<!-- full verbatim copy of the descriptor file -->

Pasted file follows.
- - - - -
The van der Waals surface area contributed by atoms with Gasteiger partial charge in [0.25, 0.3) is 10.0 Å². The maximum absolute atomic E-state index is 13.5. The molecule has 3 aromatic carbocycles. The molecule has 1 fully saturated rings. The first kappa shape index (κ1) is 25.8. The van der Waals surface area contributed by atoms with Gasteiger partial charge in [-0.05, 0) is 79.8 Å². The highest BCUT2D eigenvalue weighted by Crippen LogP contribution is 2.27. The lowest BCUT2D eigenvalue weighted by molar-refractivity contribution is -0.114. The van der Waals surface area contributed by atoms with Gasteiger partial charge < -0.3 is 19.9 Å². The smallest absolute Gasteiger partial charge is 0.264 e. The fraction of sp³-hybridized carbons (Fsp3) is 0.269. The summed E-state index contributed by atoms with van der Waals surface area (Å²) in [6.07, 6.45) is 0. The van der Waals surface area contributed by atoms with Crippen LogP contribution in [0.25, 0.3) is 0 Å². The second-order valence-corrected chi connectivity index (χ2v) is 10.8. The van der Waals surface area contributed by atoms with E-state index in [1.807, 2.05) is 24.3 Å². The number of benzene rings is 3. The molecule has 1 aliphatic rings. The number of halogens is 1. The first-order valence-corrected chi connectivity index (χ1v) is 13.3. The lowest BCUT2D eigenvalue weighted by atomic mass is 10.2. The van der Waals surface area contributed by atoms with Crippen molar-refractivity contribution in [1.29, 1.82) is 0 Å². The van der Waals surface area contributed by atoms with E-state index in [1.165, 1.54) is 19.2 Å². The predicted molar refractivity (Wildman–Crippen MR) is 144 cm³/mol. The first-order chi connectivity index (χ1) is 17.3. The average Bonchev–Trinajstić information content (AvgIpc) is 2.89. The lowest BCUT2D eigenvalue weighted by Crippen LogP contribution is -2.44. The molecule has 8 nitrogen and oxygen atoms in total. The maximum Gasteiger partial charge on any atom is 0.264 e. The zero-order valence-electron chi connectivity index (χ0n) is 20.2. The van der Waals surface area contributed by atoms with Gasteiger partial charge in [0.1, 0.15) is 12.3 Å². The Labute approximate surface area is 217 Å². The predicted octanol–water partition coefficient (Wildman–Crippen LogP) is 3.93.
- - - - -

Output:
The van der Waals surface area contributed by atoms with Gasteiger partial charge in [0.25, 0.3) is 10.0 Å². The maximum absolute atomic E-state index is 13.5. The molecule has 3 aromatic carbocycles. The molecule has 1 fully saturated rings. The first kappa shape index (κ1) is 25.8. The van der Waals surface area contributed by atoms with Gasteiger partial charge in [-0.05, 0) is 79.8 Å². The highest BCUT2D eigenvalue weighted by Crippen LogP contribution is 2.27. The lowest BCUT2D eigenvalue weighted by molar-refractivity contribution is -0.114. The van der Waals surface area contributed by atoms with Gasteiger partial charge < -0.3 is 19.9 Å². The smallest absolute Gasteiger partial charge is 0.264 e. The fraction of sp³-hybridized carbons (Fsp3) is 0.269. The summed E-state index contributed by atoms with van der Waals surface area (Å²) in [6.07, 6.45) is 0. The van der Waals surface area contributed by atoms with Crippen LogP contribution in [0.25, 0.3) is 0 Å². The second-order valence-corrected chi connectivity index (χ2v) is 10.8. The van der Waals surface area contributed by atoms with E-state index in [1.807, 2.05) is 24.3 Å². The number of benzene rings is 3. The molecule has 1 aliphatic rings. The number of halogens is 1. The first-order valence-corrected chi connectivity index (χ1v) is 13.3. The lowest BCUT2D eigenvalue weighted by atomic mass is 10.2. The van der Waals surface area contributed by atoms with Crippen molar-refractivity contribution in [1.29, 1.82) is 0 Å². The van der Waals surface area contributed by atoms with E-state index in [1.165, 1.54) is 19.2 Å². The predicted molar refractivity (Wildman–Crippen MR) is 144 cm³/mol. The first-order chi connectivity index (χ1) is 17.3. The average Bonchev–Trinajstić information content (AvgIpc) is 2.89. The lowest BCUT2D eigenvalue weighted by Crippen LogP contribution is -2.44. The molecule has 8 nitrogen and oxygen atoms in total. The maximum Gasteiger partial charge on any atom is 0.264 e. The zero-order valence-electron chi connectivity index (χ0n) is 20.2. The van der Waals surface area contributed by atoms with Gasteiger partial charge in [0.1, 0.15) is 12.3 Å². The Labute approximate surface area is 217 Å². The predicted octanol–water partition coefficient (Wildman–Crippen LogP) is 3.93.